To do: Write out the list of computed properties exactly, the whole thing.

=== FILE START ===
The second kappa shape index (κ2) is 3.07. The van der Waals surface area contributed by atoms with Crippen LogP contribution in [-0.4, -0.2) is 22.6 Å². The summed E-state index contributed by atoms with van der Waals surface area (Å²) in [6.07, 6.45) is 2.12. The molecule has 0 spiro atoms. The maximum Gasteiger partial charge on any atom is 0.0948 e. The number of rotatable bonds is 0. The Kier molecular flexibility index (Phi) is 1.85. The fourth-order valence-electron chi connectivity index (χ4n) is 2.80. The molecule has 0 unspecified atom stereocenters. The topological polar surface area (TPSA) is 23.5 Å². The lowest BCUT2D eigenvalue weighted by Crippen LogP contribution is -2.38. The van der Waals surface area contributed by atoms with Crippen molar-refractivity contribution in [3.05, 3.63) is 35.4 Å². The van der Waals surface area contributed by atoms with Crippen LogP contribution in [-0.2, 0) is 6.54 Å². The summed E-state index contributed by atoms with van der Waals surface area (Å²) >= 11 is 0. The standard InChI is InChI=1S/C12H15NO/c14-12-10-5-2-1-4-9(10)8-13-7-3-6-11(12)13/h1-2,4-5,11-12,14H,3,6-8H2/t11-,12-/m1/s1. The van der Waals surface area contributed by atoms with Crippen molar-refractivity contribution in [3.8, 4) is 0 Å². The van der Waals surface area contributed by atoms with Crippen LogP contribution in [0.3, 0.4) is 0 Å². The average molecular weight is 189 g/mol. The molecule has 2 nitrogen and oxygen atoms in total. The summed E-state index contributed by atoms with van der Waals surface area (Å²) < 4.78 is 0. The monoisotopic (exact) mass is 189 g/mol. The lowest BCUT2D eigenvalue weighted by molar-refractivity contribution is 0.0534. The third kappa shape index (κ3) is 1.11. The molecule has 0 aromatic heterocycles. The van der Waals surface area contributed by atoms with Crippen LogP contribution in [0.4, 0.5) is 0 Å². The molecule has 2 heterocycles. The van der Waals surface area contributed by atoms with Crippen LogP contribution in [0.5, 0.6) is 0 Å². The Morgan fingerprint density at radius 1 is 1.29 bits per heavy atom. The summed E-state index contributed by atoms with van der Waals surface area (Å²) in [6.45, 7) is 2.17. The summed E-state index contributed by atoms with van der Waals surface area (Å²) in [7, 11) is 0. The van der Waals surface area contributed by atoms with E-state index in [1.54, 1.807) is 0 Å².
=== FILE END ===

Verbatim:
The second kappa shape index (κ2) is 3.07. The van der Waals surface area contributed by atoms with Crippen LogP contribution in [-0.4, -0.2) is 22.6 Å². The summed E-state index contributed by atoms with van der Waals surface area (Å²) in [6.07, 6.45) is 2.12. The molecule has 0 spiro atoms. The maximum Gasteiger partial charge on any atom is 0.0948 e. The number of rotatable bonds is 0. The Kier molecular flexibility index (Phi) is 1.85. The fourth-order valence-electron chi connectivity index (χ4n) is 2.80. The molecule has 0 unspecified atom stereocenters. The topological polar surface area (TPSA) is 23.5 Å². The lowest BCUT2D eigenvalue weighted by Crippen LogP contribution is -2.38. The van der Waals surface area contributed by atoms with Crippen molar-refractivity contribution in [3.05, 3.63) is 35.4 Å². The van der Waals surface area contributed by atoms with Crippen LogP contribution in [-0.2, 0) is 6.54 Å². The summed E-state index contributed by atoms with van der Waals surface area (Å²) >= 11 is 0. The standard InChI is InChI=1S/C12H15NO/c14-12-10-5-2-1-4-9(10)8-13-7-3-6-11(12)13/h1-2,4-5,11-12,14H,3,6-8H2/t11-,12-/m1/s1. The van der Waals surface area contributed by atoms with Crippen molar-refractivity contribution in [3.8, 4) is 0 Å². The van der Waals surface area contributed by atoms with Crippen LogP contribution in [0.3, 0.4) is 0 Å². The average molecular weight is 189 g/mol. The molecule has 2 nitrogen and oxygen atoms in total. The summed E-state index contributed by atoms with van der Waals surface area (Å²) < 4.78 is 0. The monoisotopic (exact) mass is 189 g/mol. The lowest BCUT2D eigenvalue weighted by molar-refractivity contribution is 0.0534. The third kappa shape index (κ3) is 1.11. The molecule has 0 aromatic heterocycles. The van der Waals surface area contributed by atoms with Crippen LogP contribution in [0.4, 0.5) is 0 Å². The molecule has 2 heterocycles. The van der Waals surface area contributed by atoms with Crippen LogP contribution in [0.5, 0.6) is 0 Å². The Morgan fingerprint density at radius 1 is 1.29 bits per heavy atom. The summed E-state index contributed by atoms with van der Waals surface area (Å²) in [6.45, 7) is 2.17. The summed E-state index contributed by atoms with van der Waals surface area (Å²) in [7, 11) is 0. The van der Waals surface area contributed by atoms with E-state index in [1.54, 1.807) is 0 Å².